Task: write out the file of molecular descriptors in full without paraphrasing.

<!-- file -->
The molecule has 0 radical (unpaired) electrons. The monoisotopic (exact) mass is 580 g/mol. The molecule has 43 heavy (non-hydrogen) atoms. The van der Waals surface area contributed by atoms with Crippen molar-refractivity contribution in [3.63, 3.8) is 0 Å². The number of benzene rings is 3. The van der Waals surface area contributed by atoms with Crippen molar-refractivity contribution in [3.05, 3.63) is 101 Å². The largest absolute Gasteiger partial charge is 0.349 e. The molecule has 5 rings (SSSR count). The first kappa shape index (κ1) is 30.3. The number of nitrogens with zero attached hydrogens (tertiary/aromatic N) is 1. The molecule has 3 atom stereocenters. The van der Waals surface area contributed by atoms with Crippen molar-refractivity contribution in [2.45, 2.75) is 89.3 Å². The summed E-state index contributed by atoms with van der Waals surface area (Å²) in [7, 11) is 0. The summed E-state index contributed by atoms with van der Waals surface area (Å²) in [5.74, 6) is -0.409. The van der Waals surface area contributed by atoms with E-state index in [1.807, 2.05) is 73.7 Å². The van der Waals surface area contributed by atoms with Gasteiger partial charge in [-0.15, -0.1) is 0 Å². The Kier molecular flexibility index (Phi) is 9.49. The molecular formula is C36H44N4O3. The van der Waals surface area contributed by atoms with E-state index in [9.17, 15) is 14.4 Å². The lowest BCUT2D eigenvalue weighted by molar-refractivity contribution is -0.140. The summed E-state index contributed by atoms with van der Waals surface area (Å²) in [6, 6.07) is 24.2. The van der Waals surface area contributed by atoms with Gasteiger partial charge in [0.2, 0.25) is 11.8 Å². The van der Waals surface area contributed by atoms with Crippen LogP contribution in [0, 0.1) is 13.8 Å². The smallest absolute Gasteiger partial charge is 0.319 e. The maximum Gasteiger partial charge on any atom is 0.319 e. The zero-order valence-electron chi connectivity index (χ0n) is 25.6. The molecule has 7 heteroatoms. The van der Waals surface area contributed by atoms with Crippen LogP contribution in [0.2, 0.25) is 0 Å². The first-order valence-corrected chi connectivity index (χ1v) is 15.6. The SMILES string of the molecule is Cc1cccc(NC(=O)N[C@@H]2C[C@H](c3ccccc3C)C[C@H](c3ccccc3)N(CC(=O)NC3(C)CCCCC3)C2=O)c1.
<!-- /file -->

The molecule has 0 radical (unpaired) electrons. The monoisotopic (exact) mass is 580 g/mol. The molecule has 43 heavy (non-hydrogen) atoms. The van der Waals surface area contributed by atoms with Crippen molar-refractivity contribution in [3.63, 3.8) is 0 Å². The number of benzene rings is 3. The van der Waals surface area contributed by atoms with Crippen molar-refractivity contribution in [3.05, 3.63) is 101 Å². The largest absolute Gasteiger partial charge is 0.349 e. The molecule has 5 rings (SSSR count). The first kappa shape index (κ1) is 30.3. The number of nitrogens with zero attached hydrogens (tertiary/aromatic N) is 1. The molecule has 3 atom stereocenters. The van der Waals surface area contributed by atoms with Crippen molar-refractivity contribution in [2.45, 2.75) is 89.3 Å². The summed E-state index contributed by atoms with van der Waals surface area (Å²) in [7, 11) is 0. The summed E-state index contributed by atoms with van der Waals surface area (Å²) in [5.74, 6) is -0.409. The van der Waals surface area contributed by atoms with E-state index in [1.807, 2.05) is 73.7 Å². The van der Waals surface area contributed by atoms with Gasteiger partial charge in [-0.15, -0.1) is 0 Å². The Kier molecular flexibility index (Phi) is 9.49. The molecular formula is C36H44N4O3. The van der Waals surface area contributed by atoms with E-state index in [9.17, 15) is 14.4 Å². The lowest BCUT2D eigenvalue weighted by molar-refractivity contribution is -0.140. The summed E-state index contributed by atoms with van der Waals surface area (Å²) in [6, 6.07) is 24.2. The van der Waals surface area contributed by atoms with Gasteiger partial charge in [0.2, 0.25) is 11.8 Å². The van der Waals surface area contributed by atoms with Crippen LogP contribution in [0, 0.1) is 13.8 Å². The smallest absolute Gasteiger partial charge is 0.319 e. The maximum Gasteiger partial charge on any atom is 0.319 e. The zero-order valence-electron chi connectivity index (χ0n) is 25.6. The molecule has 7 heteroatoms. The van der Waals surface area contributed by atoms with Crippen LogP contribution in [0.2, 0.25) is 0 Å². The first-order valence-corrected chi connectivity index (χ1v) is 15.6. The SMILES string of the molecule is Cc1cccc(NC(=O)N[C@@H]2C[C@H](c3ccccc3C)C[C@H](c3ccccc3)N(CC(=O)NC3(C)CCCCC3)C2=O)c1.